FAIRFAX, VIRGINIA – At their recent national conventions, America’s two main political parties devoted a lot of time on the podium to addressing how they would reduce the country’s annual deficits and national debt. Indeed, the United States has run four straight trillion-dollar deficits, driving the national debt to a record $16 trillion, and threatening to weaken the dollar and derail the global economic recovery.
While US debt might be a deciding factor in the upcoming presidential election, its origins are not as clear as many claim. Neither President Barack Obama nor former President George W. Bush should be blamed. Assertions by Republican Party leaders that excessive social support is the primary culprit – a favorite theme of vice-presidential candidate Paul Ryan – are just as mistaken as Democratic Party leaders’ claim that permitting tax cuts for the wealthiest Americans to expire at the end of this year would cure all.
In fact, no single president, party, or policy is responsible. Rather, the problem is rooted in the period from the 1930’s to the 1970’s, when bipartisan majorities enacted – or supported the expansion of – the popular Social Security and Medicare programs, which provide, respectively, pensions and health care to senior citizens.
When Social Security began to pay benefits in 1940, only 55% of men (at the time, few women qualified for full benefits) reached age 65. Today, 87% of all Americans live to 62 – the age at which many begin to receive Social Security payments. Since 1950, the number of Americans over 65 has more than tripled, from 12.3 million to 40.2 million, while the total US population has only doubled. Indeed, Americans’ life expectancy beyond age 65 has increased by roughly 40%.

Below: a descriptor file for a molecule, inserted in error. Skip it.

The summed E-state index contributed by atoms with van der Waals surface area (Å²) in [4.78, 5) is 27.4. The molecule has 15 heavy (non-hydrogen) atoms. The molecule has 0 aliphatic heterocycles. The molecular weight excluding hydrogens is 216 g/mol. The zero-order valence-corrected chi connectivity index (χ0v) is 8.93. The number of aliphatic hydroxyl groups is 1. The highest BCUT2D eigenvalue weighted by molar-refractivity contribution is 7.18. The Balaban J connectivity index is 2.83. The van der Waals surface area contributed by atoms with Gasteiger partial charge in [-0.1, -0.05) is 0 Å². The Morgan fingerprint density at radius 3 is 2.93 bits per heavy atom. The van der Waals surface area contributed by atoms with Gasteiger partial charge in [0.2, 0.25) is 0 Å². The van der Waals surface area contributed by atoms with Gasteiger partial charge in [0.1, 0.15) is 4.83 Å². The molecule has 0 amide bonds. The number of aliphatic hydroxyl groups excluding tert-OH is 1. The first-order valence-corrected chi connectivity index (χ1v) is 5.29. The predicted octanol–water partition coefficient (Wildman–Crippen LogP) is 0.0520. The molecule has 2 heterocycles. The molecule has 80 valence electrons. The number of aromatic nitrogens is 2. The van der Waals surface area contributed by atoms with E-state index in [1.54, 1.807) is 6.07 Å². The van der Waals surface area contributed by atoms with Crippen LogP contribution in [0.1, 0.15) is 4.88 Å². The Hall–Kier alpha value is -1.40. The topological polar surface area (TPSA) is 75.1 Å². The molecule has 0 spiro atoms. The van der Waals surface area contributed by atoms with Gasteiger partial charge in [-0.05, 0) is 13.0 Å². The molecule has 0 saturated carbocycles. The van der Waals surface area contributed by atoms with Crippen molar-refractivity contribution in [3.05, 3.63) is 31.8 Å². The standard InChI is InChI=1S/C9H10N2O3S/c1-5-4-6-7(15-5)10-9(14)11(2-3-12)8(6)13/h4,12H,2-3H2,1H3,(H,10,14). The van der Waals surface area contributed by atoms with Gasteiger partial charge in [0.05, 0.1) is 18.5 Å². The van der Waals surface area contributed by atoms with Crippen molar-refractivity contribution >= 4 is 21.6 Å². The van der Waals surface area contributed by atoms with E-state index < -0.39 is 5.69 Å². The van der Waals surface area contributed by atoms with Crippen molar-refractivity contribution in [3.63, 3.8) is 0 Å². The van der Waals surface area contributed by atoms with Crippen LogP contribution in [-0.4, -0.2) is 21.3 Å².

Moreover, health care for the elderly in the 1950’s consisted mainly of aspirin, antibiotics, and fluids, with an iron lung in emergencies. Heart attack, cancer, and even falls were often fatal. But, as technological progress has increased options for saving, extending, and improving lives, health-care costs have skyrocketed, raising Medicare costs from 3.5% of federal expenditures in 1970 to 15.1% today.
In the 1950’s-1970’s, American policymakers made three crucial policy decisions, opting for a privatized, market-driven health-care system that provides the world’s most expensive care; basic pensions indexed to inflation for all seniors; and free health care for all senior citizens. These decisions, along with increased life expectancy and escalating health-care costs, drove a massive increase in transfer payments over time, regardless of which party was in power.
This year’s federal budget allots $1.9 trillion – more than half of all annual federal expenditure – for health care (including Medicare, Medicaid, and veterans’ benefits), Social Security, and federal retirement. Meanwhile, the entitlement programs that Republicans denounce, such as unemployment benefits, school lunches, and food stamps, amount to less than one-third this amount – roughly $600 billion – even after four years of record-high unemployment.